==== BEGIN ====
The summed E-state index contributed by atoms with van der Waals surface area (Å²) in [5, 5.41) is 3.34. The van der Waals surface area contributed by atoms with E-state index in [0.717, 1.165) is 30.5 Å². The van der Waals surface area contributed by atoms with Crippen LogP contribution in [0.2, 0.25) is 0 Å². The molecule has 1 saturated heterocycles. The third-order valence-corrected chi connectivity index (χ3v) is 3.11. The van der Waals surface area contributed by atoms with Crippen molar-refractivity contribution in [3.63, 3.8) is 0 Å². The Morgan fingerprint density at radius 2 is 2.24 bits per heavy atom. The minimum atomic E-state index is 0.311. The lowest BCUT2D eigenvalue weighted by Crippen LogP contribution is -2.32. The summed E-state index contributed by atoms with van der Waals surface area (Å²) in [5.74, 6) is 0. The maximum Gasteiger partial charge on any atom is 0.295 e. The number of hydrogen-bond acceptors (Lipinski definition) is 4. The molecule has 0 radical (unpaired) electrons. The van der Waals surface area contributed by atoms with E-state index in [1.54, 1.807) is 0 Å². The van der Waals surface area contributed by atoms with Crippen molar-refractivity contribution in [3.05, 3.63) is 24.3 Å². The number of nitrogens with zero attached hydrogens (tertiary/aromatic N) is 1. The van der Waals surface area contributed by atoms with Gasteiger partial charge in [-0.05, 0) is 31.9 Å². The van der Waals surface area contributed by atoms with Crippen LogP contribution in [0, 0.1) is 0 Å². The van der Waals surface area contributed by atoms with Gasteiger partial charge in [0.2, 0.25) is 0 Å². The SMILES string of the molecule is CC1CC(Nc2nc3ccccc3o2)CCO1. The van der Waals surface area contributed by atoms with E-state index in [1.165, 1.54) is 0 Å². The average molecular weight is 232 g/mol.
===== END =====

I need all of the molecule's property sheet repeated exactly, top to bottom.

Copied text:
The summed E-state index contributed by atoms with van der Waals surface area (Å²) in [5, 5.41) is 3.34. The van der Waals surface area contributed by atoms with E-state index in [0.717, 1.165) is 30.5 Å². The van der Waals surface area contributed by atoms with Crippen LogP contribution in [0.2, 0.25) is 0 Å². The molecule has 1 saturated heterocycles. The third-order valence-corrected chi connectivity index (χ3v) is 3.11. The van der Waals surface area contributed by atoms with Crippen molar-refractivity contribution in [3.63, 3.8) is 0 Å². The Morgan fingerprint density at radius 2 is 2.24 bits per heavy atom. The minimum atomic E-state index is 0.311. The lowest BCUT2D eigenvalue weighted by Crippen LogP contribution is -2.32. The summed E-state index contributed by atoms with van der Waals surface area (Å²) in [5.74, 6) is 0. The maximum Gasteiger partial charge on any atom is 0.295 e. The number of hydrogen-bond acceptors (Lipinski definition) is 4. The molecule has 0 radical (unpaired) electrons. The van der Waals surface area contributed by atoms with E-state index in [1.54, 1.807) is 0 Å². The van der Waals surface area contributed by atoms with Crippen molar-refractivity contribution in [3.05, 3.63) is 24.3 Å². The number of nitrogens with zero attached hydrogens (tertiary/aromatic N) is 1. The van der Waals surface area contributed by atoms with Gasteiger partial charge in [-0.05, 0) is 31.9 Å². The van der Waals surface area contributed by atoms with Crippen LogP contribution in [0, 0.1) is 0 Å². The van der Waals surface area contributed by atoms with Gasteiger partial charge in [0.2, 0.25) is 0 Å². The SMILES string of the molecule is CC1CC(Nc2nc3ccccc3o2)CCO1. The van der Waals surface area contributed by atoms with E-state index in [1.165, 1.54) is 0 Å². The average molecular weight is 232 g/mol.